Preaching the Truth and the Truth of Preaching: Jewish Lessons for Christian Preaching


  • Ockert Meyer United Theological College, Sydney



Rosenzweig, preaching, truth, reality, revelation


In colloquial language, people often refer to the truth as ‘plain and simple’. There is little doubt that in a so-called post-truth world truth has become rather obscured and complicated. Truth has not only become disconnected from reality, but its meaning has also become adrift from its theological and biblical mooring. It is in and from this context that the three questions of this conference are raised: questions about the preaching of the truth, the role of the truth-preacher and the truth of preaching itself. There are few other (Jewish or other) philosophers that have thought so deeply and profoundly about the relation of truth and reality than Franz Rosenzweig in his opus magnum, Der Stern der Erlösung. Together with some of his contemporaries (Martin Buber, among others), they direct us to an understanding of truth and reality that is deeply rooted in the Torah. They show us that the real disconnect is between truth as an idea and truth as an experience or encounter; that truth is not abstract and general, but concrete and particular. Therefore, Rosenzweig begins his quest for truth with reality, taking us on a journey through life and it is here, in reality, where truth is finally, not so much discovered, but revealed. Finally, Rosenzweig teaches us that preaching does not supply an apology for the truth, but guides both preacher and congregation in their encounter with one another, with God in and through reality, to ‘verify’ the truth of the Gospel: in the contingencies of life.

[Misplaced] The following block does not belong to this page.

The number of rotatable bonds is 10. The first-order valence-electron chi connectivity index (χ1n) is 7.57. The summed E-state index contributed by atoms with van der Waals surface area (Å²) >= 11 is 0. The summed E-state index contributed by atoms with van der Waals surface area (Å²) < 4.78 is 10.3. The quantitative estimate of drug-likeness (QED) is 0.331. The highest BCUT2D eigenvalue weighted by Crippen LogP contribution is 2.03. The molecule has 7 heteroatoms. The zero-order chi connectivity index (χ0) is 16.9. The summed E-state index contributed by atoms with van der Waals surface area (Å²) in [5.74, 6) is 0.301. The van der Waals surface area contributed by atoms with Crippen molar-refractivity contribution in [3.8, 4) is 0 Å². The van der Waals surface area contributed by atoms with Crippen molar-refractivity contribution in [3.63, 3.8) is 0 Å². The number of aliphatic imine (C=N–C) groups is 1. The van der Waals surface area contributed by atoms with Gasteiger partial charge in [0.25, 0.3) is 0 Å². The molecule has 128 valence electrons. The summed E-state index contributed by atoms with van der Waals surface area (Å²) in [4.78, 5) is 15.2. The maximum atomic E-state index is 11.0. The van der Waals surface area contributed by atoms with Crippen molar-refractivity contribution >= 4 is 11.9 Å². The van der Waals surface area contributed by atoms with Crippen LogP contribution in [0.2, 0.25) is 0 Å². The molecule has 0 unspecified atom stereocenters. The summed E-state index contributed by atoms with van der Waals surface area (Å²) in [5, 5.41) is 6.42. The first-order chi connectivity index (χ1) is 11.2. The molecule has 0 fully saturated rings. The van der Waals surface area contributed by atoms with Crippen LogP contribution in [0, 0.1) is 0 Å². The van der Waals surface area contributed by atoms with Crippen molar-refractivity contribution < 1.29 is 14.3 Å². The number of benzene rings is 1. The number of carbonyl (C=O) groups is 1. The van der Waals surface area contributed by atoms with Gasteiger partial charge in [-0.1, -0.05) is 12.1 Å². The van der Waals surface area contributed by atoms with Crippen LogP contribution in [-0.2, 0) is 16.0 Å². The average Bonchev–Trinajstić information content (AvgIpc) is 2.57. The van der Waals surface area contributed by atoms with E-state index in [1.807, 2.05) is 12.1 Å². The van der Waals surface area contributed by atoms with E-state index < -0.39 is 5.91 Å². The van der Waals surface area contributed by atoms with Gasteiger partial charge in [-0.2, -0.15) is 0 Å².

Author Biography

Ockert Meyer, United Theological College, Sydney

Rev. Dr. Ockert Meyer teaches Homiletics and Liturgy at the United Theological College, Charles Sturt University, in North Parramatta, Sydney, Australia.